Artificial Intelligence and Machine Learning will have a significant impact on the future of work. It’s already changing how work gets done, what skills are needed in the workforce, and how decisions are made. PwC estimates that by the late 20s, AI and related technologies could contribute over $15 trillion to the global economy.

In this video filmed at Workday Elevate in London, we ask industry experts, Workday partners and customers to share their insights and experiences when it comes to AI to find out the true transformative effect it could have on the business landscape.

Join us for an enlightening discussion that demystifies AI and ML, offering valuable insights for business leaders, tech enthusiasts, and anyone curious about the future of technology.

Key highlights

  • “It’s going to be extremely broad and extremely deep. There is nothing within the workplace that won’t be impacted by AI. AI has obviously a long history but the acceleration that we see in that domain is tremendous,” Filip Gilbert, Global Workday CTM Lead & HR Technology Lead Accenture. 

  • “There is a real opportunity, if we stop just applying it to existing work, if we a take step back and think how do we fundamentally redesign work to benefit from the use of this technology, we can change and redesign roles to be more inherently human so people are happier, healthier, spend more time with their family and with society, and drive productivity in the workplace at the same time,” Richard Coombes, Partner, Human Capital Management Practice, Deloitte.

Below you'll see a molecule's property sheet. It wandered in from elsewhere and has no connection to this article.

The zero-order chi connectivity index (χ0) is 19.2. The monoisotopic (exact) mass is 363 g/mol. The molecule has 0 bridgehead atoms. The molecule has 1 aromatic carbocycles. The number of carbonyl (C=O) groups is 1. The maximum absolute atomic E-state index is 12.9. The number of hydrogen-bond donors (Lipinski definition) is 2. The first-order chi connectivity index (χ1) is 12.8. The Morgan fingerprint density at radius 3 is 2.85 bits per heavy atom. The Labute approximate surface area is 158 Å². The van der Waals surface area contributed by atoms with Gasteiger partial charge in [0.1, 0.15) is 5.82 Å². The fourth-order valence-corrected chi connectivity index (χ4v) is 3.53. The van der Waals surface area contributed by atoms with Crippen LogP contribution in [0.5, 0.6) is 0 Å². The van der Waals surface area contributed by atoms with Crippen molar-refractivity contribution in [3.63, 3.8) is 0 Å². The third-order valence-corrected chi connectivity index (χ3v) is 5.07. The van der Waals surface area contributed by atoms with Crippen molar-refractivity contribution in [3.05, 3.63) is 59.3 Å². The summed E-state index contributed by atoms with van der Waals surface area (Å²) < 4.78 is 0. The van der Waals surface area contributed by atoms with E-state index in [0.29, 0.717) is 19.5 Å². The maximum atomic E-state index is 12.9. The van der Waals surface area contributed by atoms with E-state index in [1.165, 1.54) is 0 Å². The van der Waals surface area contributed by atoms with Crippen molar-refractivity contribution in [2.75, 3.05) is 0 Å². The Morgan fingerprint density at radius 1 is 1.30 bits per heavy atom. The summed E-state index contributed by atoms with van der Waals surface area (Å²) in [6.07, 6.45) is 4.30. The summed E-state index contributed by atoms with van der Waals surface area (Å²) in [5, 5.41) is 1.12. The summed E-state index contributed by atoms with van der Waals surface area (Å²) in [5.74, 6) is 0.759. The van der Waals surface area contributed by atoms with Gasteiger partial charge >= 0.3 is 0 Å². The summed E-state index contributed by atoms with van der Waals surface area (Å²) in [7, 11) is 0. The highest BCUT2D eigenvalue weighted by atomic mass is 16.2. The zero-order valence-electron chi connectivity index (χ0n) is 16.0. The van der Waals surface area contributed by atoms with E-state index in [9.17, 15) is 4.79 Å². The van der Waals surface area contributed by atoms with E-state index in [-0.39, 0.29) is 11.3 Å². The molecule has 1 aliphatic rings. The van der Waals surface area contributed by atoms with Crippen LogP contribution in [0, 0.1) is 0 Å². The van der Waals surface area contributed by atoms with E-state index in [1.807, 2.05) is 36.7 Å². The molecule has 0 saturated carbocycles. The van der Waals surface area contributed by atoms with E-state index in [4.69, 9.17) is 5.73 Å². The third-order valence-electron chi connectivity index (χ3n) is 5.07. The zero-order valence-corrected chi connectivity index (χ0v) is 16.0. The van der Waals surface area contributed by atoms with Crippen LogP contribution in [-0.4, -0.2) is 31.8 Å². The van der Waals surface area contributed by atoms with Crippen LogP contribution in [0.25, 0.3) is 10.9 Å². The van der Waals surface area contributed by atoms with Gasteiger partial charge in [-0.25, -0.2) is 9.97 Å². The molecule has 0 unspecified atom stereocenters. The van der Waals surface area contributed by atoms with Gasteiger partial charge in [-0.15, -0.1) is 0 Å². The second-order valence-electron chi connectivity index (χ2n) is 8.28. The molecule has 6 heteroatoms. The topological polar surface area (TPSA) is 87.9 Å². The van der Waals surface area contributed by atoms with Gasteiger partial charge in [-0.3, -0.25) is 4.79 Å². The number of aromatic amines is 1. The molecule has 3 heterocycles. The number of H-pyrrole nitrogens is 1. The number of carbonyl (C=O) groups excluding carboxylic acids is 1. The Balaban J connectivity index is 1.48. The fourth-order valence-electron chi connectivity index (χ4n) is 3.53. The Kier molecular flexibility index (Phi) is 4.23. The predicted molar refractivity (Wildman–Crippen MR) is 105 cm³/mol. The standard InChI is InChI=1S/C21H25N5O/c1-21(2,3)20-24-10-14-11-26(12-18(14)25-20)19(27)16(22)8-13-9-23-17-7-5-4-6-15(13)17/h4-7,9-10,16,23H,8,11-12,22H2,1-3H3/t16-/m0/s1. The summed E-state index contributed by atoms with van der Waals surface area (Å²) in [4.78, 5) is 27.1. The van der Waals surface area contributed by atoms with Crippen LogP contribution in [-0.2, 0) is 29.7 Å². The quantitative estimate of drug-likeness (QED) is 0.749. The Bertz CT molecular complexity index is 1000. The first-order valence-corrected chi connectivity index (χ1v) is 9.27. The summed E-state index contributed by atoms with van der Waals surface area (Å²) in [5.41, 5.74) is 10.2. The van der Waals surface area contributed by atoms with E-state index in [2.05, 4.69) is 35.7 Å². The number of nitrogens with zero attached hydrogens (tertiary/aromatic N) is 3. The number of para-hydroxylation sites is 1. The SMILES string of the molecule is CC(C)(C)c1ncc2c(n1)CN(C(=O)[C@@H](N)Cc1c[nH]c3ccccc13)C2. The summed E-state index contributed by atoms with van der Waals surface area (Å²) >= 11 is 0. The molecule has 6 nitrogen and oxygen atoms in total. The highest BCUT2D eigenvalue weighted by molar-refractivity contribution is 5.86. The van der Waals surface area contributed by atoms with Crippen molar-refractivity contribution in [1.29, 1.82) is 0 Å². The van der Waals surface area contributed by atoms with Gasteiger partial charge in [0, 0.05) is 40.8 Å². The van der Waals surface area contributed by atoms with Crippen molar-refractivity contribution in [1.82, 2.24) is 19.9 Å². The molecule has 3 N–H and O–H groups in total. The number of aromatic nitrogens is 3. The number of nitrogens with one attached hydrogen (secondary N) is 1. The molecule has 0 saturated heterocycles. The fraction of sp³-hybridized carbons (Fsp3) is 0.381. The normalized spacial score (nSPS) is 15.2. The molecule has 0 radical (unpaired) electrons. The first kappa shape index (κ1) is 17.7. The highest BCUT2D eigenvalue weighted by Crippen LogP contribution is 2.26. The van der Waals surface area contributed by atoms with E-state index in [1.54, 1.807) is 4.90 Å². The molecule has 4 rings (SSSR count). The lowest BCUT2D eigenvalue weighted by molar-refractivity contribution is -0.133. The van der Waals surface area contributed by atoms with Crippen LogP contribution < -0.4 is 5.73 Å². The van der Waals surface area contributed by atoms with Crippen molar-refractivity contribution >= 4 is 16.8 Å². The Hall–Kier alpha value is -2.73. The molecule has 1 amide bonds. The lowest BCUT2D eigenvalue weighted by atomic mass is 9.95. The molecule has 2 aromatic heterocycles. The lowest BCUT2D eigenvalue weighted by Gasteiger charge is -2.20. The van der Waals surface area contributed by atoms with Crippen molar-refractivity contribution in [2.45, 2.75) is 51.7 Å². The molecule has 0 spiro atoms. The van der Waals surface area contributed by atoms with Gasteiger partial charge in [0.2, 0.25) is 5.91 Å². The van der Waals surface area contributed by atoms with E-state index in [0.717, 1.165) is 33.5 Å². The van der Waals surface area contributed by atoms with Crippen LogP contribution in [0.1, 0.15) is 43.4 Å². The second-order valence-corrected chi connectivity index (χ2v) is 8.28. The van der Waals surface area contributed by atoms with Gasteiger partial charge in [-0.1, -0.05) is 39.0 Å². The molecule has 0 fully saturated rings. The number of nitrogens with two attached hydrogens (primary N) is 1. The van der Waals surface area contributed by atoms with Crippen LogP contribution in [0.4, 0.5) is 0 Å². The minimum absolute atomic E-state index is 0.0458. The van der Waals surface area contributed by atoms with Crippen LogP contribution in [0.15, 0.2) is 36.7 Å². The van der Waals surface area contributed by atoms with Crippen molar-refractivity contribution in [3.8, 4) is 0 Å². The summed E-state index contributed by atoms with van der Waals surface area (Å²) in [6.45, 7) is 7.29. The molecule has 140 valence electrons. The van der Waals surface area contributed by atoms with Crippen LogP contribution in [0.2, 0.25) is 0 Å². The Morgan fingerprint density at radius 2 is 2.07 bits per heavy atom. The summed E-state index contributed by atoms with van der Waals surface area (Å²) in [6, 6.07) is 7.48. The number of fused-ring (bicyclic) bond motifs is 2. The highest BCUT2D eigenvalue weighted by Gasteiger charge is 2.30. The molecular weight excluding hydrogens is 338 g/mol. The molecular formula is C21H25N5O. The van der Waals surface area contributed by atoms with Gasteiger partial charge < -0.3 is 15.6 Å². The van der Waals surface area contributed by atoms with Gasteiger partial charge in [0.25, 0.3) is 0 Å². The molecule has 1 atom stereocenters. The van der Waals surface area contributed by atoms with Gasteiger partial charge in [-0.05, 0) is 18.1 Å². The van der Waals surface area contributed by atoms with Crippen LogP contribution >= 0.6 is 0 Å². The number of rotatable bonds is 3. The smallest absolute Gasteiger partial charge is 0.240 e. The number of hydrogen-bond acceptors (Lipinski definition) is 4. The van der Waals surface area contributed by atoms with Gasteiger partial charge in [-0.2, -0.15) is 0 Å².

• “[AI] will shorten the process for providing considered answers to people who come to us for resolutions so it’s absolutely key and really interesting and we have already started on that journey,” Nicola Wadham, CIO, Financial Ombudsman Service.

  • “AI is all about data. Can I see the [Insurance] industry evolving to real-time data, so the route that you take in your car could influence the price you pay because the risk is different, that could happen. How claims is serviced; diagnostics data, photographic data being used to assess the size and the cost of a claim, if you have a motor accident. I think there are some really powerful things in which the customer experience and the customer journey will be impacted,” Nigel Bryan, Head of Financial Control, NFU Mutual.

  • “If you’re removing some of that administrative burden or reconciliation burden, improving the quality of the data, then it already means that you’re one step ahead. You don’t need to wait for someone to pull a report and check it reconciles before you can then look at the insights and take action,” Ed Dowing, Group Finance Director, Equiniti

More Reading